Friday, November 30, 2012
According to new study from Washington University School of Medicine.
Gastric bypass surgery has been thought to offer advantages, independent of weight loss, for improving insulin sensitivity and blood glucose levels in obese patients. But new research at Washington University School of Medicine in St. Louis shows that those improvements are related to weight loss alone and not to the surgical procedure itself. Gastric bypass reduces the size of the stomach and re-routes food to lower in the intestine. Gastric banding places a ring around the upper portion of the stomach to make it smaller. In a study comparing gastric bypass to laparoscopic adjustable gastric banding, the researchers report that although both procedures help patients lose weight, gastric bypass does not provide additional advantages for …
Thursday, November 15, 2012
According to a new study from Washington University School of Medicine.
People with diabetes often develop clogged arteries that cause heart disease, and new research at Washington University School of Medicine in St. Louis suggests that low vitamin D levels are to blame. In a study published Nov. 9 in the Journal of Biological Chemistry, the researchers report that blood vessels are less likely to clog in people with diabetes who get adequate vitamin D. But in patients with insufficient vitamin D, immune cells bind to blood vessels near the heart, then trap cholesterol to block those blood vessels. “About 26 million Americans now have type 2 diabetes,” said principal investigator Carlos Bernal-Mizrachi, MD. “And as obesity rates rise, we expect even more people will develop diabetes. Those patients are more …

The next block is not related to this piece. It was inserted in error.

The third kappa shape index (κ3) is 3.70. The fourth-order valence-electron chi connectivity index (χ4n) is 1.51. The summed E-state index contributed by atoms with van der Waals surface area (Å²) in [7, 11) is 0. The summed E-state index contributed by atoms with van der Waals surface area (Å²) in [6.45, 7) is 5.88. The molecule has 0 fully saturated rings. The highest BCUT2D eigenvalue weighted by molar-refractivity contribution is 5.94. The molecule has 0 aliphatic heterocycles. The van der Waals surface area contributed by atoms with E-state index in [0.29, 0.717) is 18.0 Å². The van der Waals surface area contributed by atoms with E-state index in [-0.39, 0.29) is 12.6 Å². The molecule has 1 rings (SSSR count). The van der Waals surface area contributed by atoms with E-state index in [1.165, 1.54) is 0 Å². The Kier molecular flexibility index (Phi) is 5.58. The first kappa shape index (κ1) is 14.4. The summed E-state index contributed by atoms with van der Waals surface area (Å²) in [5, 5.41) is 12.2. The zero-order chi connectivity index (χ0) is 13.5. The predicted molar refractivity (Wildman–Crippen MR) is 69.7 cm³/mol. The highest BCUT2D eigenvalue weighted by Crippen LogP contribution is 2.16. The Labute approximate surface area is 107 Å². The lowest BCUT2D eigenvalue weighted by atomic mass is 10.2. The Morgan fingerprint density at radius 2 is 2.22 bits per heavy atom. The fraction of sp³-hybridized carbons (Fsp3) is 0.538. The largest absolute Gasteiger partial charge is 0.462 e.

Wednesday, October 31, 2012
A new study finds that fish oil pills make little difference in heart disease incidence over a placebo.
For the last several years research studies have looked at the health benefits of consuming more fish. As the studies progressed, researchers were able to identify components of fish that seemed to be associated with the heart disease prevention benefit and possibly the mental health benefit. A new study now questions whether fish-oil pills are a benefit to disease prevention. According to a large scale, randomized, clinical trial that compared fish-oil pills with a placebo for more than six years, the study found little difference in heart disease incidence between the groups. The study, of more than 12,000 individuals with diabetes or prediabetes, and an average age of 64, found that incidence of heart attack, stroke and heart failure …
Tuesday, September 18, 2012
A new study from Washington University School of Medicine have identified mutations in a gene that affects insulin-secreting cells.
The rare disorder Wolfram syndrome is caused by mutations in a single gene, but its effects on the body are far reaching. The disease leads to diabetes, hearing and vision loss, nerve cell damage that causes motor difficulties, and early death. Now, researchers at Washington University School of Medicine in St. Louis, the Joslin Diabetes Center in Boston and the Novartis Institutes for BioMedical Research report that they have identified a mechanism related to mutations in the WFS1 gene that affects insulin-secreting beta cells. The finding will aid in the understanding of Wolfram syndrome and also may be important in the treatment of milder forms of diabetes and other disorders. The study is published online in the journal Nature Cell …
Friday, August 3, 2012
According to a study from Washington University School of Medicine.